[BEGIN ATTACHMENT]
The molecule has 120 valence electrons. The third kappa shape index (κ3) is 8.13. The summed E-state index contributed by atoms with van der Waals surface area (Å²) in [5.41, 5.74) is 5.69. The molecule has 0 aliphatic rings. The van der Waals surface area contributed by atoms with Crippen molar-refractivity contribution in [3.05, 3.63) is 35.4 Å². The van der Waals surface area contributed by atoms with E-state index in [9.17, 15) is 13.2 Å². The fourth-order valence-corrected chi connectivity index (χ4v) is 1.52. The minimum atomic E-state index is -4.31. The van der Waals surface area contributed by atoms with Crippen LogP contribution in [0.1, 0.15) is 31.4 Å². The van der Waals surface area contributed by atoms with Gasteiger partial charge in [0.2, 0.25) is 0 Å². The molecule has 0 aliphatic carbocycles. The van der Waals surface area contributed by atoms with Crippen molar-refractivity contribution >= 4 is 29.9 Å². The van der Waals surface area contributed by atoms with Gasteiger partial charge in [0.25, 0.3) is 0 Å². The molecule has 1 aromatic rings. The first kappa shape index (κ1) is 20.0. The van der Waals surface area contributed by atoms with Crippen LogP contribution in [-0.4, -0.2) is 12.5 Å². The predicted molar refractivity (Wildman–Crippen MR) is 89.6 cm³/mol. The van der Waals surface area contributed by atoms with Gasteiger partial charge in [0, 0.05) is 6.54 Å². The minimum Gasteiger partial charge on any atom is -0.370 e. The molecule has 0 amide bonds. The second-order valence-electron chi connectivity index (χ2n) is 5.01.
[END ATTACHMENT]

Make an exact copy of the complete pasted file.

The molecule has 120 valence electrons. The third kappa shape index (κ3) is 8.13. The summed E-state index contributed by atoms with van der Waals surface area (Å²) in [5.41, 5.74) is 5.69. The molecule has 0 aliphatic rings. The van der Waals surface area contributed by atoms with Crippen molar-refractivity contribution in [3.05, 3.63) is 35.4 Å². The van der Waals surface area contributed by atoms with E-state index in [9.17, 15) is 13.2 Å². The fourth-order valence-corrected chi connectivity index (χ4v) is 1.52. The minimum atomic E-state index is -4.31. The van der Waals surface area contributed by atoms with Crippen LogP contribution in [0.1, 0.15) is 31.4 Å². The van der Waals surface area contributed by atoms with Gasteiger partial charge in [0.2, 0.25) is 0 Å². The molecule has 0 aliphatic carbocycles. The van der Waals surface area contributed by atoms with Crippen molar-refractivity contribution >= 4 is 29.9 Å². The van der Waals surface area contributed by atoms with Gasteiger partial charge in [0.25, 0.3) is 0 Å². The molecule has 1 aromatic rings. The first kappa shape index (κ1) is 20.0. The van der Waals surface area contributed by atoms with Crippen LogP contribution in [-0.4, -0.2) is 12.5 Å². The predicted molar refractivity (Wildman–Crippen MR) is 89.6 cm³/mol. The van der Waals surface area contributed by atoms with Gasteiger partial charge in [0, 0.05) is 6.54 Å². The minimum Gasteiger partial charge on any atom is -0.370 e. The molecule has 0 amide bonds. The second-order valence-electron chi connectivity index (χ2n) is 5.01.